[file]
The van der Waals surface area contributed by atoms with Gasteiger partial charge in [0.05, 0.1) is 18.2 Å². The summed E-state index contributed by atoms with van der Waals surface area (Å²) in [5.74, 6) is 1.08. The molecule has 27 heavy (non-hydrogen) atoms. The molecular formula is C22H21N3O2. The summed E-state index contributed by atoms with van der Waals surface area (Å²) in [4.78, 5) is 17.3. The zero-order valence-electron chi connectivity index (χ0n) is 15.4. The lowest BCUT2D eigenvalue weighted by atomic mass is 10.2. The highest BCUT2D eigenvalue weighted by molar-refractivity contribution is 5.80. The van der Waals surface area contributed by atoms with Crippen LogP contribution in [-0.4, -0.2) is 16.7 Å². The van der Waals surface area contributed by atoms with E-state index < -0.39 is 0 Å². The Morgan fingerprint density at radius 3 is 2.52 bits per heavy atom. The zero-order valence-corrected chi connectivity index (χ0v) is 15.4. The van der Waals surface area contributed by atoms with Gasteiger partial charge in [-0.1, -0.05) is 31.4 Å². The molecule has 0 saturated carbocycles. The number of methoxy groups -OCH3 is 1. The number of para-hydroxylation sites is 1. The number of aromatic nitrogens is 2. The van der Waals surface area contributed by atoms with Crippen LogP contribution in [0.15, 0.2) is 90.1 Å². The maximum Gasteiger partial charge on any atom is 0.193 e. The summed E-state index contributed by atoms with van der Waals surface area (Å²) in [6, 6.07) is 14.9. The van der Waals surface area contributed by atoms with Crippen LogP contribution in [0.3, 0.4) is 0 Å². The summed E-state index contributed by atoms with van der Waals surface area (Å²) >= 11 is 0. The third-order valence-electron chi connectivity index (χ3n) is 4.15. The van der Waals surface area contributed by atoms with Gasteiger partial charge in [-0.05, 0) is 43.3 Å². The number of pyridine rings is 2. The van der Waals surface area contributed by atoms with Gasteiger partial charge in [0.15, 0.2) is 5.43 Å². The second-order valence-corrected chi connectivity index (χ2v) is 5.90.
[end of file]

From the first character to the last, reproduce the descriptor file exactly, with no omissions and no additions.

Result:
The van der Waals surface area contributed by atoms with Gasteiger partial charge in [0.05, 0.1) is 18.2 Å². The summed E-state index contributed by atoms with van der Waals surface area (Å²) in [5.74, 6) is 1.08. The molecule has 27 heavy (non-hydrogen) atoms. The molecular formula is C22H21N3O2. The summed E-state index contributed by atoms with van der Waals surface area (Å²) in [4.78, 5) is 17.3. The zero-order valence-electron chi connectivity index (χ0n) is 15.4. The lowest BCUT2D eigenvalue weighted by atomic mass is 10.2. The highest BCUT2D eigenvalue weighted by molar-refractivity contribution is 5.80. The van der Waals surface area contributed by atoms with Crippen LogP contribution in [-0.4, -0.2) is 16.7 Å². The van der Waals surface area contributed by atoms with E-state index < -0.39 is 0 Å². The Morgan fingerprint density at radius 3 is 2.52 bits per heavy atom. The zero-order valence-corrected chi connectivity index (χ0v) is 15.4. The van der Waals surface area contributed by atoms with Gasteiger partial charge in [-0.1, -0.05) is 31.4 Å². The molecule has 0 saturated carbocycles. The number of methoxy groups -OCH3 is 1. The number of para-hydroxylation sites is 1. The number of aromatic nitrogens is 2. The van der Waals surface area contributed by atoms with Crippen LogP contribution in [0.15, 0.2) is 90.1 Å². The maximum Gasteiger partial charge on any atom is 0.193 e. The summed E-state index contributed by atoms with van der Waals surface area (Å²) in [6, 6.07) is 14.9. The van der Waals surface area contributed by atoms with Crippen LogP contribution in [0.3, 0.4) is 0 Å². The summed E-state index contributed by atoms with van der Waals surface area (Å²) >= 11 is 0. The third-order valence-electron chi connectivity index (χ3n) is 4.15. The van der Waals surface area contributed by atoms with Gasteiger partial charge in [-0.05, 0) is 43.3 Å². The number of pyridine rings is 2. The van der Waals surface area contributed by atoms with Gasteiger partial charge in [0.15, 0.2) is 5.43 Å². The second-order valence-corrected chi connectivity index (χ2v) is 5.90.